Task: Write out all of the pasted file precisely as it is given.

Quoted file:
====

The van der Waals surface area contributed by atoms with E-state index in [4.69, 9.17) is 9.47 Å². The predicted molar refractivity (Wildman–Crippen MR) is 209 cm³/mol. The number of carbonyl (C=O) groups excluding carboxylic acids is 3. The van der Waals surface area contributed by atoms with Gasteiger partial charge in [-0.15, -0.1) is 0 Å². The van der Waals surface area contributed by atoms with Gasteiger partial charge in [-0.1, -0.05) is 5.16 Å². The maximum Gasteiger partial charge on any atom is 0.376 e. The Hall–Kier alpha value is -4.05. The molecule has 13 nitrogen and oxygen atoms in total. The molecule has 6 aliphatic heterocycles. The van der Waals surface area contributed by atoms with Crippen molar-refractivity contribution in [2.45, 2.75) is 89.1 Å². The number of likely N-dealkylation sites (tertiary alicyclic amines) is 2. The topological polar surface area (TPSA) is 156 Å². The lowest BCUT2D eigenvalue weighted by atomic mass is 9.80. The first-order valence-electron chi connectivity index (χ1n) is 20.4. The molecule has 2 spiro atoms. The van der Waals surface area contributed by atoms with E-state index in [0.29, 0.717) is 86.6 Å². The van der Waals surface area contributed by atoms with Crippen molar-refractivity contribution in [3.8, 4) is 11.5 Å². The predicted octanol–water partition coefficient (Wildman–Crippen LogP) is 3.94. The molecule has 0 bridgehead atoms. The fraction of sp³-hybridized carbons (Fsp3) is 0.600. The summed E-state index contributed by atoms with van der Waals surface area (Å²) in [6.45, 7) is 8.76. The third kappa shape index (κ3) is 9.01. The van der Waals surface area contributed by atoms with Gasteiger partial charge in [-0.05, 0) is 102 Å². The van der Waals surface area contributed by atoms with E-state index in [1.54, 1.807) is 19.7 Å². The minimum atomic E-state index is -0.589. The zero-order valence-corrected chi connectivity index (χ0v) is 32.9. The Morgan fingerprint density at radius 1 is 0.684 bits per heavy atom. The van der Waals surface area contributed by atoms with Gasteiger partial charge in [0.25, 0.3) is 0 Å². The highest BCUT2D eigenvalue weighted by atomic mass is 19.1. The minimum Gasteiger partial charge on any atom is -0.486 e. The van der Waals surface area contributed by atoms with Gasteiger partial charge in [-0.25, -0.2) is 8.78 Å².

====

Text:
The van der Waals surface area contributed by atoms with E-state index in [4.69, 9.17) is 9.47 Å². The predicted molar refractivity (Wildman–Crippen MR) is 209 cm³/mol. The number of carbonyl (C=O) groups excluding carboxylic acids is 3. The van der Waals surface area contributed by atoms with Gasteiger partial charge in [-0.15, -0.1) is 0 Å². The van der Waals surface area contributed by atoms with Gasteiger partial charge in [-0.1, -0.05) is 5.16 Å². The maximum Gasteiger partial charge on any atom is 0.376 e. The Hall–Kier alpha value is -4.05. The molecule has 13 nitrogen and oxygen atoms in total. The molecule has 6 aliphatic heterocycles. The van der Waals surface area contributed by atoms with Crippen molar-refractivity contribution in [2.45, 2.75) is 89.1 Å². The number of likely N-dealkylation sites (tertiary alicyclic amines) is 2. The topological polar surface area (TPSA) is 156 Å². The lowest BCUT2D eigenvalue weighted by atomic mass is 9.80. The first-order valence-electron chi connectivity index (χ1n) is 20.4. The molecule has 2 spiro atoms. The van der Waals surface area contributed by atoms with E-state index in [0.29, 0.717) is 86.6 Å². The van der Waals surface area contributed by atoms with Crippen molar-refractivity contribution in [3.8, 4) is 11.5 Å². The predicted octanol–water partition coefficient (Wildman–Crippen LogP) is 3.94. The molecule has 0 bridgehead atoms. The fraction of sp³-hybridized carbons (Fsp3) is 0.600. The summed E-state index contributed by atoms with van der Waals surface area (Å²) in [6.45, 7) is 8.76. The third kappa shape index (κ3) is 9.01. The van der Waals surface area contributed by atoms with Gasteiger partial charge in [-0.05, 0) is 102 Å². The van der Waals surface area contributed by atoms with E-state index in [1.54, 1.807) is 19.7 Å². The minimum atomic E-state index is -0.589. The zero-order valence-corrected chi connectivity index (χ0v) is 32.9. The Morgan fingerprint density at radius 1 is 0.684 bits per heavy atom. The van der Waals surface area contributed by atoms with Gasteiger partial charge in [0.25, 0.3) is 0 Å². The highest BCUT2D eigenvalue weighted by atomic mass is 19.1. The minimum Gasteiger partial charge on any atom is -0.486 e. The van der Waals surface area contributed by atoms with Gasteiger partial charge in [-0.25, -0.2) is 8.78 Å².